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forensic compliance, forensic nurse, nonreport option, rape, sexual assault, sexual assault nurse examiner



  1. Heffron, Laurie Cook LMSW
  2. Busch-Armendariz, Noel Bridget PhD
  3. Vohra, Shetal S. PhD
  4. Johnson, Regina Jones DrPH
  5. Camp, Victoria MEdPsych


Background: Forensic nurses, sexual assault nurse examiners (SANEs), and victim advocates have long recognized the trauma of sexual assault crimes and the significance of survivors' decisions around reporting these crimes to law enforcement agencies. Until recently, survivors who didn't report the crime were not entitled to a free medical forensic examination. In a significant policy shift, the Violence Against Women and Department of Justice Reauthorization Act of 2005 provided an additional decision option with regard to the medical examination for survivors of sexual assault. This provision, referred to here as the nonreport option, was established to offer survivors a full range of reporting options and to ensure exemplary health care, with evidence collection as an important secondary goal.


Objectives: This study sought to examine the implementation of the nonreport option in Texas; explore its impact on SANEs, survivors, and the criminal justice system; and identify strengths and challenges of the nonreport process.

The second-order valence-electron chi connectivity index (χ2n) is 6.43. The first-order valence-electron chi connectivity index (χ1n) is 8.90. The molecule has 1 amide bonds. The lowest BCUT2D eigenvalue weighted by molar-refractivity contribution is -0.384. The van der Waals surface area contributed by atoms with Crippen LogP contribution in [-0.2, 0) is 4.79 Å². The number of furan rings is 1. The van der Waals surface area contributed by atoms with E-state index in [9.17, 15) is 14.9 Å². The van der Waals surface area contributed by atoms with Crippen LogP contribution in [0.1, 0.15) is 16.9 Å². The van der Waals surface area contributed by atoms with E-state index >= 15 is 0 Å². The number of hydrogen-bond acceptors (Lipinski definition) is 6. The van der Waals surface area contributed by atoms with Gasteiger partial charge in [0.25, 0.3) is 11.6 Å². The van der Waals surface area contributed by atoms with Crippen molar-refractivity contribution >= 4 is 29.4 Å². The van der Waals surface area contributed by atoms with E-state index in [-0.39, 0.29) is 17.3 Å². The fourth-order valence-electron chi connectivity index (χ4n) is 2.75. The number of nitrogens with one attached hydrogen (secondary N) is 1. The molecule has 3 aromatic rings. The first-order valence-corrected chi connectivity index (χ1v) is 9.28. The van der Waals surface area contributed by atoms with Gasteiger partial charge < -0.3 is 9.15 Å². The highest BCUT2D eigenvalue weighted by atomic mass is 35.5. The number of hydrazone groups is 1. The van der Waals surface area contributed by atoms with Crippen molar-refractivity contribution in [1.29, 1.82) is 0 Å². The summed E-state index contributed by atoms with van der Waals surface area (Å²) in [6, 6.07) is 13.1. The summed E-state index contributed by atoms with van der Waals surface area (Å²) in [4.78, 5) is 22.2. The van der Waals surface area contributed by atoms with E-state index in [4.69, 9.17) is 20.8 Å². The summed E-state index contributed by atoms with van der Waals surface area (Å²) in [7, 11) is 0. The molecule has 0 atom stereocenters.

Methods: A mixed-method approach was used that included qualitative interviews with 79 professionals who regularly respond to sexual assault crimes, a Web-based survey questionnaire of such professionals that yielded 131 completed surveys, and a review of existing data.


Results: The step-by-step process involved in a nonreport case was described, and findings in three descriptive areas emerged: confidentiality processes, storage and shipment of evidence, and the use of the nonreport option. Beneficial effects of the nonreport option were identified in five areas: the role of SANEs, the impact on survivors, collaborative relationships, collateral crimes, and anonymous reporting strategies. Seven areas of remaining dilemmas were also identified.


Conclusions: Findings indicate that the nonreport option has had a considerable positive impact on SANEs, survivors of sexual assault, and the criminal justice system. But challenges remain if this option is to be fully utilized in the future; further research is warranted. The authors also present recommendations to improve health care delivery.